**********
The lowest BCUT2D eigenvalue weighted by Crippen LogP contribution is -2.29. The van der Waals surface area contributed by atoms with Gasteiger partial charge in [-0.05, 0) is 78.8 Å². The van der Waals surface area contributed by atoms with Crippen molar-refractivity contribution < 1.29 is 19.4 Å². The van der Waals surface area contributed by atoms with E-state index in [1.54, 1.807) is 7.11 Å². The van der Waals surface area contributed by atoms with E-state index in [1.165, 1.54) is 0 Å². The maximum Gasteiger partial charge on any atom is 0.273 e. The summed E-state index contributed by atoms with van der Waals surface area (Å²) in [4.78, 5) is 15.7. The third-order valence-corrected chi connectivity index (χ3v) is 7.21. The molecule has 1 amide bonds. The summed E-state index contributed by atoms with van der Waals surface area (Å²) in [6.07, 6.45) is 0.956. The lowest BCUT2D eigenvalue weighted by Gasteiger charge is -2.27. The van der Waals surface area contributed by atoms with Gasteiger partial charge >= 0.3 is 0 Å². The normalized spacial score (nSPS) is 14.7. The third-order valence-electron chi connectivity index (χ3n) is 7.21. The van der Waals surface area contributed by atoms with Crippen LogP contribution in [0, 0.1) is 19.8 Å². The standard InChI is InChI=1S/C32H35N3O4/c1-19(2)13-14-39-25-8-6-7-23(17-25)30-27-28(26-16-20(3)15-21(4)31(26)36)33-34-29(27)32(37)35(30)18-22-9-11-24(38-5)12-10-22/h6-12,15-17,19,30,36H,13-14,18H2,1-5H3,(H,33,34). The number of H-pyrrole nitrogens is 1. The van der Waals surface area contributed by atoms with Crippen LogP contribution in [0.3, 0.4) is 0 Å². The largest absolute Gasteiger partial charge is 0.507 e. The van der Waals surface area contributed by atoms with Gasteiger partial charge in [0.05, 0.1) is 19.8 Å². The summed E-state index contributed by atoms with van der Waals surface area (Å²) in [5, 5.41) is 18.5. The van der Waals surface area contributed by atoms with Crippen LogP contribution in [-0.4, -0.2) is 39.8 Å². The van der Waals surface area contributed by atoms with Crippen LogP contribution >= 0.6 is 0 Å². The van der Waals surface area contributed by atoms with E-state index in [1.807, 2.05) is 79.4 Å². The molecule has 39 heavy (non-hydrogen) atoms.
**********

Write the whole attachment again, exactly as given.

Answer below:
The lowest BCUT2D eigenvalue weighted by Crippen LogP contribution is -2.29. The van der Waals surface area contributed by atoms with Gasteiger partial charge in [-0.05, 0) is 78.8 Å². The van der Waals surface area contributed by atoms with Crippen molar-refractivity contribution < 1.29 is 19.4 Å². The van der Waals surface area contributed by atoms with E-state index in [1.54, 1.807) is 7.11 Å². The van der Waals surface area contributed by atoms with E-state index in [1.165, 1.54) is 0 Å². The maximum Gasteiger partial charge on any atom is 0.273 e. The summed E-state index contributed by atoms with van der Waals surface area (Å²) in [4.78, 5) is 15.7. The third-order valence-corrected chi connectivity index (χ3v) is 7.21. The molecule has 1 amide bonds. The summed E-state index contributed by atoms with van der Waals surface area (Å²) in [6.07, 6.45) is 0.956. The lowest BCUT2D eigenvalue weighted by Gasteiger charge is -2.27. The van der Waals surface area contributed by atoms with Gasteiger partial charge >= 0.3 is 0 Å². The normalized spacial score (nSPS) is 14.7. The third-order valence-electron chi connectivity index (χ3n) is 7.21. The van der Waals surface area contributed by atoms with Crippen LogP contribution in [0, 0.1) is 19.8 Å². The standard InChI is InChI=1S/C32H35N3O4/c1-19(2)13-14-39-25-8-6-7-23(17-25)30-27-28(26-16-20(3)15-21(4)31(26)36)33-34-29(27)32(37)35(30)18-22-9-11-24(38-5)12-10-22/h6-12,15-17,19,30,36H,13-14,18H2,1-5H3,(H,33,34). The number of H-pyrrole nitrogens is 1. The van der Waals surface area contributed by atoms with Crippen LogP contribution in [0.3, 0.4) is 0 Å². The largest absolute Gasteiger partial charge is 0.507 e. The van der Waals surface area contributed by atoms with Gasteiger partial charge in [0.05, 0.1) is 19.8 Å². The summed E-state index contributed by atoms with van der Waals surface area (Å²) in [5, 5.41) is 18.5. The van der Waals surface area contributed by atoms with Crippen LogP contribution in [-0.4, -0.2) is 39.8 Å². The van der Waals surface area contributed by atoms with Crippen LogP contribution >= 0.6 is 0 Å². The van der Waals surface area contributed by atoms with E-state index in [1.807, 2.05) is 79.4 Å². The molecule has 39 heavy (non-hydrogen) atoms.